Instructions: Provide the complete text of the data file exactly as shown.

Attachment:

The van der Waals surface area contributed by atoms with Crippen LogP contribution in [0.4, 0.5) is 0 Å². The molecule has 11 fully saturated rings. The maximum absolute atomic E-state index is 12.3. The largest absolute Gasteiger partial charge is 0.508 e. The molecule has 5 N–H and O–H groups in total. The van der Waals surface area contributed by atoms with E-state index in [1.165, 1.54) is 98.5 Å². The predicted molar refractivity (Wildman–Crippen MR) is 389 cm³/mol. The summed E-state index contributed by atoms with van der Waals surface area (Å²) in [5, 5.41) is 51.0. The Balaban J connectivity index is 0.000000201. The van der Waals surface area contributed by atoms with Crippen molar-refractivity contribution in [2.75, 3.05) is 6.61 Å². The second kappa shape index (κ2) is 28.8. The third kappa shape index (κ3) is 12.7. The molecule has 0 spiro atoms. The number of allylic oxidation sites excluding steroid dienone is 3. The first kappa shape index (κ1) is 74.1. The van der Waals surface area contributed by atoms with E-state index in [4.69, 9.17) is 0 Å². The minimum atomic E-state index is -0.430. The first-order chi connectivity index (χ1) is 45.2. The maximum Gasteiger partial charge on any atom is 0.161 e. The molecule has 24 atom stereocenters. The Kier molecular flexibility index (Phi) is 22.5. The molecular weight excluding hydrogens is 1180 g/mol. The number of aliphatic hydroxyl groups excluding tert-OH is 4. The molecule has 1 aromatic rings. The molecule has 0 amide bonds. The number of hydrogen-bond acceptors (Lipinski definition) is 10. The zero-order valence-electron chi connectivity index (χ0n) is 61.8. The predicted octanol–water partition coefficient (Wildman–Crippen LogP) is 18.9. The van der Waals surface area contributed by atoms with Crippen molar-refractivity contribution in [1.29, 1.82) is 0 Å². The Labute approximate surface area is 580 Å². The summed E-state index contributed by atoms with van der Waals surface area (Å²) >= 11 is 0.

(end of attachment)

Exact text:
The van der Waals surface area contributed by atoms with Crippen LogP contribution in [0.4, 0.5) is 0 Å². The molecule has 11 fully saturated rings. The maximum absolute atomic E-state index is 12.3. The largest absolute Gasteiger partial charge is 0.508 e. The molecule has 5 N–H and O–H groups in total. The van der Waals surface area contributed by atoms with E-state index in [1.165, 1.54) is 98.5 Å². The predicted molar refractivity (Wildman–Crippen MR) is 389 cm³/mol. The summed E-state index contributed by atoms with van der Waals surface area (Å²) in [5, 5.41) is 51.0. The Balaban J connectivity index is 0.000000201. The van der Waals surface area contributed by atoms with Crippen molar-refractivity contribution in [2.75, 3.05) is 6.61 Å². The second kappa shape index (κ2) is 28.8. The third kappa shape index (κ3) is 12.7. The molecule has 0 spiro atoms. The number of allylic oxidation sites excluding steroid dienone is 3. The first kappa shape index (κ1) is 74.1. The van der Waals surface area contributed by atoms with E-state index in [4.69, 9.17) is 0 Å². The minimum atomic E-state index is -0.430. The first-order chi connectivity index (χ1) is 45.2. The maximum Gasteiger partial charge on any atom is 0.161 e. The molecule has 24 atom stereocenters. The Kier molecular flexibility index (Phi) is 22.5. The molecular weight excluding hydrogens is 1180 g/mol. The number of aliphatic hydroxyl groups excluding tert-OH is 4. The molecule has 1 aromatic rings. The molecule has 0 amide bonds. The number of hydrogen-bond acceptors (Lipinski definition) is 10. The zero-order valence-electron chi connectivity index (χ0n) is 61.8. The predicted octanol–water partition coefficient (Wildman–Crippen LogP) is 18.9. The van der Waals surface area contributed by atoms with Crippen molar-refractivity contribution in [1.29, 1.82) is 0 Å². The Labute approximate surface area is 580 Å². The summed E-state index contributed by atoms with van der Waals surface area (Å²) >= 11 is 0.